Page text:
New Phase 4 Study Shows Higher Rates of Clinical and Microbiological Success for Zyvox Versus Vancomycin in MRSA Nosocomial Pneumonia

By Pfizer Inc., PRNE
Wednesday, October 20, 2010

Findings From Largest MRSA Nosocomial Pneumonia Study Conducted to Date Were Presented During IDSA Annual Meeting

NEW YORK, October 21, 2010 - Results of a new international phase 4 study of patients with nosocomial
pneumonia due to proven methicillin-resistant Staphylococcus aureus (MRSA)
demonstrated that the antibiotic Zyvox(R) (linezolid) achieved a
statistically significantly higher clinical success rate compared with
vancomycin for the primary endpoint. The ZEPHyR (Linezolid in the treatment
of subjects with nosocomial pneumonia proven to be due to
methicillin-resistant Staphylococcus aureus) study was the largest ever
conducted in this population. These findings will be presented at the 48th
Annual Meeting of the Infectious Diseases Society of America in Vancouver.

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Investigators from 156 centers worldwide randomized 1,225 patients, of
whom 448 patients had proven MRSA nosocomial pneumonia (modified
intent-to-treat group); 339 patients also met key protocol criteria at the
end of study (per-protocol group) and were included in the primary analysis.
Clinical success rates at the end of study were 57.6 percent (95/165) for
patients treated with Zyvox compared with 46.6 percent (81/174) for patients
treated with vancomycin in the per-protocol group, the primary endpoint.
These results demonstrated that Zyvox achieved a statistically significantly
higher clinical success rate compared to vancomycin (95 percent confidence
interval for the difference in response rates: 0.5 percent, 21.6 percent;
p=0.042). Results were consistent for the per-protocol group at end of
treatment and for all MRSA pneumonia subjects (modified intent-to-treat) at
end of treatment and end of study. Microbiologic success was also consistent
in both the per-protocol and the modified intent-to-treat groups at both end
of treatment and end of study.

"Nosocomial pneumonia continues to be a significant cause of illness, and
when these infections are due to MRSA, our options are limited, as there are
few antibiotics that are effective against this resistant organism," said
study investigator Dr. Jean Chastre, Professor of Medicine and Critical Care
Medicine, University Paris 6, Reanimation Medicale, Pitie-Salpetriere
Hospital, Paris. "The findings, which show a higher cure rate for linezolid
compared with vancomycin, provide important information for physicians who
treat nosocomial pneumonia caused by MRSA."

An estimated 1.7 million healthcare-associated infections are reported in
U.S. hospitals annually,(1) and about 16 percent of those are associated with
pathogens that are resistant to the antimicrobials traditionally used to
treat them, including MRSA.(2) In a review of invasive MRSA cases reported in
nine U.S. communities participating in the Centers for Disease Control and
Prevention's Active Bacterial Core surveillance program,
healthcare-associated pneumonia accounted for between 12 percent and 16
percent of all healthcare-associated invasive MRSA infections.(3)

"Pfizer is committed to research in infectious diseases, and data from
this large comparative study add to the body of evidence for Zyvox in the
treatment of MRSA nosocomial pneumonia and reinforce its efficacy in this
patient population," said Dr. Mark Kunkel, Executive Director, Clinical Group
Lead for Anti-infective Drugs, Specialty Care Business Unit, Pfizer (NYSE:

Safety data were assessed in all patients who received at least one dose
of study drug, the intent-to-treat group (N=1,184). Treatment-related adverse
events, serious adverse events and deaths were comparable for Zyvox and
vancomycin. Adverse events were considered treatment-related for 16.2 percent
of Zyvox patients and 18.4 percent of vancomycin subjects. Treatment-related
adverse events reported in 1 percent or more of Zyvox patients were diarrhea
(3.7 percent), rash (2.7 percent), constipation (1.0 percent) and nausea (1.0
percent). Treatment-related adverse events reported in 1 percent or more of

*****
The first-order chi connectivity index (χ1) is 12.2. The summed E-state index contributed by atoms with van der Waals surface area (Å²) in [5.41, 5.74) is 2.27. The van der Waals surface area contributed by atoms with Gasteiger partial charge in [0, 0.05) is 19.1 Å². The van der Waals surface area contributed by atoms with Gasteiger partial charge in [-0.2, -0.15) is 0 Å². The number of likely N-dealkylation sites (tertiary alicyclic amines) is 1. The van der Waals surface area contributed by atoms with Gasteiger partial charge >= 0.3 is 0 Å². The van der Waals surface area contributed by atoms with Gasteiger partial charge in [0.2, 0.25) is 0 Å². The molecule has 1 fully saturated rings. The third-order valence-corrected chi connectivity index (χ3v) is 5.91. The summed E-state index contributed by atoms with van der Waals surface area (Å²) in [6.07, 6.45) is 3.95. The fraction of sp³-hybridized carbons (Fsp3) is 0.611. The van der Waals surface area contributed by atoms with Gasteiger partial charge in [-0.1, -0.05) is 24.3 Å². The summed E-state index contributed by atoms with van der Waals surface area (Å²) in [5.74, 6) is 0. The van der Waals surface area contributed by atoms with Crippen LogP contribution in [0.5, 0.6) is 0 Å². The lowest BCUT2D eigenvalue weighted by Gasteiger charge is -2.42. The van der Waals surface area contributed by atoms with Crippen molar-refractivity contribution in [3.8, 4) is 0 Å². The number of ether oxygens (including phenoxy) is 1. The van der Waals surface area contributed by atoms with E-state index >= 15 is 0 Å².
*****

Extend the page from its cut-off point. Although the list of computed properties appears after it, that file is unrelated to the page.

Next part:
vancomycin patients were diarrhea (4.3 percent), nausea (1.9 percent), rash
(1.7 percent), anemia (1.4 percent) and acute renal failure (1.4 percent).
Overall, 208 patients in each group reported serious adverse events; these
were considered treatment-related in five Zyvox patients and 13 vancomycin
patients. Deaths occurred in 18.3 percent of patients who received Zyvox and
19.4 percent of patients who received vancomycin.

More About the ZEPHyR Study

This phase 4, randomized, double-blind, multicenter trial compared the
efficacy and safety of Zyvox with vancomycin in the treatment of nosocomial
pneumonia proven to be caused by MRSA, a serious and difficult-to-treat
bacterial infection that is resistant to many antibiotics. The study
randomized 1,225 patients between 2004 and 2010. The study was designed as a
non-inferiority study with nested superiority, meaning the primary endpoint
would be tested for superiority if it met non-inferiority criteria. In the
study, Zyvox was non-inferior and statistically superior to vancomycin in
achieving both clinical and microbiologic success. The primary endpoint was
clinical outcome at end of study in the per-protocol population. Secondary
analyses included clinical outcome at end of treatment in the per-protocol
population, clinical outcomes in the modified intent-to-treat population at
end of study and end of treatment, microbiologic outcomes at end of study and
end of treatment in the per-protocol and modified intent-to-treat
populations, and safety and tolerability in the intent-to-treat population.
Patients were randomized to receive Zyvox IV 600 mg every 12 hours or
vancomycin 15 mg/kg every 12 hours over the course of seven to 14 days;
vancomycin doses could be titrated at the investigator's discretion based on
creatinine clearance and vancomycin trough levels.

About Zyvox

Zyvox is the first and only approved treatment from the oxazolidinone
class of antibiotics. Zyvox inhibits bacterial protein synthesis through a
mechanism of action that is different from that of other antibacterial
agents, making cross-resistance between Zyvox and other classes of
antibiotics unlikely. To date, more than 4 million patients worldwide have
been treated with Zyvox.(4)

Zyvox is indicated in the treatment of the following infections caused by
susceptible strains of the designated microorganisms:

    - Nosocomial pneumonia caused by Staphylococcus aureus
      (methicillin-susceptible and -resistant strains) or Streptococcus
      pneumoniae (including multi-drug resistant strains [MDRSP]).

    - Complicated skin and skin structure infections, including
      diabetic foot infections, without concomitant osteomyelitis, caused by